NASA announced Thursday that it has partnered with nine companies to enable the delivery of small scientific payloads to the lunar surface. No money was exchanged up front, but the space agency said these companies would now be eligible to “bid” for contracts to deliver select experiments to the Moon.
The space agency made the lunar announcement with considerable fanfare, devoting an hour-long ceremony to questions from children, an astronaut in Houston bouncing on a wire to simulate lunar gravity, and other activities.
Beneath the pomp and circumstance, however, two factors stood out. One is that the science arm of NASA, the Science Mission Directorate, is getting more involved in funding lunar science experiments through this program. “The Moon is full of secrets that we don’t know yet,” Thomas Zurbuchen, who oversees scientific activities for NASA, said Thursday. And secondly, the government is taking a concrete step toward funding commercial activities on the Moon.
The nine companies that earned the right to bid on what are called Commercial Lunar Payload Services contracts are:
Most of these are not a surprise, as companies like Astrobotic, Masten Space Systems, and Moon Express have been working on delivering small payloads to the Moon for some time. One relative surprise was “Orbit Beyond,” but it turns out this company is a consortium of mostly familiar entities also involved in lunar delivery—TeamIndus, Advanced Space, Honeybee Robotics, Ceres Robotics Inc., and Apollo Fusion.
NASA said payload delivery could begin as early as 2019. These contracts do not have a time or quantity limit, and they have a combined maximum contract value of $2.6 billion during the next 10 years. The agency said it would look at a number of factors when comparing the bids, such as “technical feasibility, price, and schedule.”
What this means
Under President Trump, NASA has sought to refocus its exploration efforts on going to the Moon first and testing technology there for eventual human missions to Mars. But the space agency is also interested in determining what resources on the Moon could enable its long-term colonization, provide rare metals needed on Earth, or possibly provide rocket fuel for missions elsewhere in the Solar System.
To do this, the agency needs more data about the potential for these resources, water in particular. Earlier this year, NASA canceled a mission, Resource Prospector, that would have gone into the permanently shadowed craters near the lunar poles to determine the amount and availability of water ice there. The agency has positioned these new commercial missions as a first step toward doing that kind of prospecting research.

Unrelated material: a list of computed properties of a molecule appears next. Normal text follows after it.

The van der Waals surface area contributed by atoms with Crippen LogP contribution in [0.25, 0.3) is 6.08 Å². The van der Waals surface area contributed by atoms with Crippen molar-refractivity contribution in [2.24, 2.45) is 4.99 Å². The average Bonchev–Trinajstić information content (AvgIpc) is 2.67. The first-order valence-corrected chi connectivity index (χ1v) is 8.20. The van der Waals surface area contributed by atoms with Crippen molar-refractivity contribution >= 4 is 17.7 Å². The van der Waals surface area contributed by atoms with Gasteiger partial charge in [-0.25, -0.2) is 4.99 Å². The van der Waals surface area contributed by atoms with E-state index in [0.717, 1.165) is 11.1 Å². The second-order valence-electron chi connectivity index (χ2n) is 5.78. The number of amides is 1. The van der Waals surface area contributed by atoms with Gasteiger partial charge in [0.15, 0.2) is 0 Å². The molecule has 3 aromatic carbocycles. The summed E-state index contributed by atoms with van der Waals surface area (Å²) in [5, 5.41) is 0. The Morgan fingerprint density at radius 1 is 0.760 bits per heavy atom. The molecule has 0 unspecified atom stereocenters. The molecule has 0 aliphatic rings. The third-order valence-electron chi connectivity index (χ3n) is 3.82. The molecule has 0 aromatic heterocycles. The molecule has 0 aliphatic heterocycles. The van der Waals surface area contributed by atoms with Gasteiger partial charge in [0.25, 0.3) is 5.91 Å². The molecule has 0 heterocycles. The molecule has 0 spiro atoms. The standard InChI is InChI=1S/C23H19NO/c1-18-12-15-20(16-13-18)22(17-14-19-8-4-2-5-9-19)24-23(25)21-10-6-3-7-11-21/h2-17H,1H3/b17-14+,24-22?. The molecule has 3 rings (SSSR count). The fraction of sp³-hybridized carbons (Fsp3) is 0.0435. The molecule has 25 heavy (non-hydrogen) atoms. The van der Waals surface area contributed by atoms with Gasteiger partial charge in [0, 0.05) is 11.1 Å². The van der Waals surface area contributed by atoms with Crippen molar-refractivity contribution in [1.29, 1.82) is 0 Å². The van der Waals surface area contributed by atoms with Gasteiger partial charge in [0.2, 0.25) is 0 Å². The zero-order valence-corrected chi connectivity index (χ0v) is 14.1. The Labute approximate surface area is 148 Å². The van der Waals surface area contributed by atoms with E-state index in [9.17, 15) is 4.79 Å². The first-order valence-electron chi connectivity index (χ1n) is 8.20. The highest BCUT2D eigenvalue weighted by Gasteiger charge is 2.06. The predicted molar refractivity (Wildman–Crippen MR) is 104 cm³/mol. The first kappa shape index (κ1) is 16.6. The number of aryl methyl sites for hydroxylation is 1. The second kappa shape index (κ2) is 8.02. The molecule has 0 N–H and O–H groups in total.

“This is a positive step forward,” Clive Neal, a lunar scientist at Notre Dame, told Ars. However, he said none of these early missions were expected to have the kind of roving technology needed for mobility to map resource-rich areas on the lunar surface. Neal said NASA officials have said the new commercial payloads program will eventually get to the phase where such resource prospecting occurs.
The commercial companies involved in Thursday’s announcement were understandably excited by the new program. The promise of a guaranteed customer for the missions will likely help some of these companies close their business cases and raise additional funding.
“This is on the critical path for any commercial company wanting to provide commercial lunar services,” Bob Richards, the founder of Moon Express, told Ars. “The threshold of capitalization needed and the nascent market of commercial lunar customers is otherwise out of reach of most companies, certainly most startups. So NASA is providing a critical priming of the pump to get things going.”
This is an important moment for some of these companies. Although there was a strong field of entrants into the Google Lunar XPRIZE, no one succeeded in winning that competition to complete a soft landing on the Moon. Now, the prize is a NASA contract. And it is nearly time for the commercial lunar companies to deliver.